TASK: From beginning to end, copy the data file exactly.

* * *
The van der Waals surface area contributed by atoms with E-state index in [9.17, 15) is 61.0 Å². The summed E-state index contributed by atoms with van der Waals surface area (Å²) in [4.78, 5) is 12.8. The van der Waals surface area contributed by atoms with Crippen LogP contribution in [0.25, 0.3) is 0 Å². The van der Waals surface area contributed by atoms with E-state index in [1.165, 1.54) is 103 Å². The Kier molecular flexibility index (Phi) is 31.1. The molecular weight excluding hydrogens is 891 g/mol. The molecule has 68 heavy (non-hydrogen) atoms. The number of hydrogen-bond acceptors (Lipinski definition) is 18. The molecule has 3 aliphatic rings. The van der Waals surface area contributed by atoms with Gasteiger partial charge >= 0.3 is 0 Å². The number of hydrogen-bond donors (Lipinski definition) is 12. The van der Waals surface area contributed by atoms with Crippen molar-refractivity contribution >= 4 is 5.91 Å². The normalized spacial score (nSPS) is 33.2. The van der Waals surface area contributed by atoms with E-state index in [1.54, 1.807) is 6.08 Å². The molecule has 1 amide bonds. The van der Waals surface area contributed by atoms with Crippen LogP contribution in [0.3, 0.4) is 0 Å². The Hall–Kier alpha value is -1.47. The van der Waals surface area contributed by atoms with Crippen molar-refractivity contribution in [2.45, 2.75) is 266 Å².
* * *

The van der Waals surface area contributed by atoms with E-state index in [9.17, 15) is 61.0 Å². The summed E-state index contributed by atoms with van der Waals surface area (Å²) in [4.78, 5) is 12.8. The van der Waals surface area contributed by atoms with Crippen LogP contribution in [0.25, 0.3) is 0 Å². The van der Waals surface area contributed by atoms with E-state index in [1.165, 1.54) is 103 Å². The Kier molecular flexibility index (Phi) is 31.1. The molecular weight excluding hydrogens is 891 g/mol. The molecule has 68 heavy (non-hydrogen) atoms. The number of hydrogen-bond acceptors (Lipinski definition) is 18. The molecule has 3 aliphatic rings. The van der Waals surface area contributed by atoms with Gasteiger partial charge >= 0.3 is 0 Å². The number of hydrogen-bond donors (Lipinski definition) is 12. The van der Waals surface area contributed by atoms with Crippen molar-refractivity contribution >= 4 is 5.91 Å². The normalized spacial score (nSPS) is 33.2. The van der Waals surface area contributed by atoms with E-state index in [1.54, 1.807) is 6.08 Å². The molecule has 1 amide bonds. The van der Waals surface area contributed by atoms with Crippen LogP contribution in [0.3, 0.4) is 0 Å². The Hall–Kier alpha value is -1.47. The van der Waals surface area contributed by atoms with Crippen molar-refractivity contribution in [2.45, 2.75) is 266 Å².